When Gary Kirsten batted for 14 and a half hours on the final two days of the Boxing Day Test against England 12 years ago, he wasn’t just trying to save the Test match – he was trying to save his career.
South Africa’s selectors were even more ageist back then than they are now and, when a batsman hit his first bad patch beyond his 30th birthday, he could expect serious discussion and debate concerning the axe. As Kirsten did.
He resolved to explore depths of his determination never before visited but, crucially, emerged on the fourth morning with a calmer demeanour than he had ever taken to the crease before. He accepted his fate. He came to terms with the fact that he would be dropped and would find it extremely difficult to ever be given a second chance. Unlike those who were regarded as ‘entertaining’ and ‘match-winners’, Kirsten was a mere foot soldier.
It was only after that career-defining innings of 275 that he truly blossomed. His career lasted another five years and he played, without question, his very best cricket. His career also ended on his own terms, with victory in his final Test match against New Zealand in Wellington.
So when Kirsten spoke at the close of play on the third day, he did so from the heart: “It’s an opportunity for someone to do something very special for their country. We need a hero. We are in a deep hole and we need to dig ourselves out of it. We have done it before, and we can do it again.”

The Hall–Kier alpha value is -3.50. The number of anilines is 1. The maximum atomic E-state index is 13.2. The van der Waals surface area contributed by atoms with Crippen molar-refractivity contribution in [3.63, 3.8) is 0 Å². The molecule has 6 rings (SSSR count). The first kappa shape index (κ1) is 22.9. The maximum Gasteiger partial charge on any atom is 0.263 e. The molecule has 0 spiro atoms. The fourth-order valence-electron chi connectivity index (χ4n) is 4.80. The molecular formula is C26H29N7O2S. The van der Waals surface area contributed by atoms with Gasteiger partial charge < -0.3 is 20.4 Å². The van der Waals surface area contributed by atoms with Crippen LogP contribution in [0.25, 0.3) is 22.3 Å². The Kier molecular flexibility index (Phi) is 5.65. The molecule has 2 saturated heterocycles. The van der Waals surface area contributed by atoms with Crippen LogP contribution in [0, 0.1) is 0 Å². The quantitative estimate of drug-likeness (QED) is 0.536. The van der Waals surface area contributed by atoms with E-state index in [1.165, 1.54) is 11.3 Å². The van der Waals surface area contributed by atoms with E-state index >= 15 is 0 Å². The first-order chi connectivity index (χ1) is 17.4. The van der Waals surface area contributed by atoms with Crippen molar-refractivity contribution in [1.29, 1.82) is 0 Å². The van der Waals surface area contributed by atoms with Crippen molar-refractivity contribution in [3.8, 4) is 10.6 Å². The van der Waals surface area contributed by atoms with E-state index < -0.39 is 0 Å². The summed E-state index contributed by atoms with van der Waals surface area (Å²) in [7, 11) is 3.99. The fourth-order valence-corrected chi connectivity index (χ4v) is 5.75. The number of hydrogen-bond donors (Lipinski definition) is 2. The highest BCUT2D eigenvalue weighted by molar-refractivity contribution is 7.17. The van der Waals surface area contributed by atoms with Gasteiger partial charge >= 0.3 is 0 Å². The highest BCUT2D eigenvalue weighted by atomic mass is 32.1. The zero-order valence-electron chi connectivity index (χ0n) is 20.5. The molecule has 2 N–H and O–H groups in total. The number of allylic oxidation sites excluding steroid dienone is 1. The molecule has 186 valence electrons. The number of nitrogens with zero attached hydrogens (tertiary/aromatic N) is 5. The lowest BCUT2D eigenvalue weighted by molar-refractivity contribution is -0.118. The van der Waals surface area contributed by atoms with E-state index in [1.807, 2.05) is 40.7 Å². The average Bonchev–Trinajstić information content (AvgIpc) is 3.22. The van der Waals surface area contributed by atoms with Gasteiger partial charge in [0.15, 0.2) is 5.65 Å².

The difficulty for the likes of Jacques Rudolph, Ashwell Prince and Mark Boucher is that a white-knuckled, intense determination is unlikely to help them as they contemplate the dreadful, personal consequences of failure in the second innings. Instead, like Kirsten did at the end of 1999, they will be better served by coming to terms with the reality that all good things come to an end. Their best chance of ensuring that it doesn’t happen will be to be at peace with their fate when they walk out to bat sometime in the next two days.
Hard to do, of course. But they will also do well to remember that their predicament is not as a result of failure in the first innings. It goes back a bit further than. A couple of years in the case of Prince and Boucher, but just three Tests in the case of Rudolph. Still, it’s a tough and unforgiving game. The beautiful thing for all three is that they have a chance to put it all right again.
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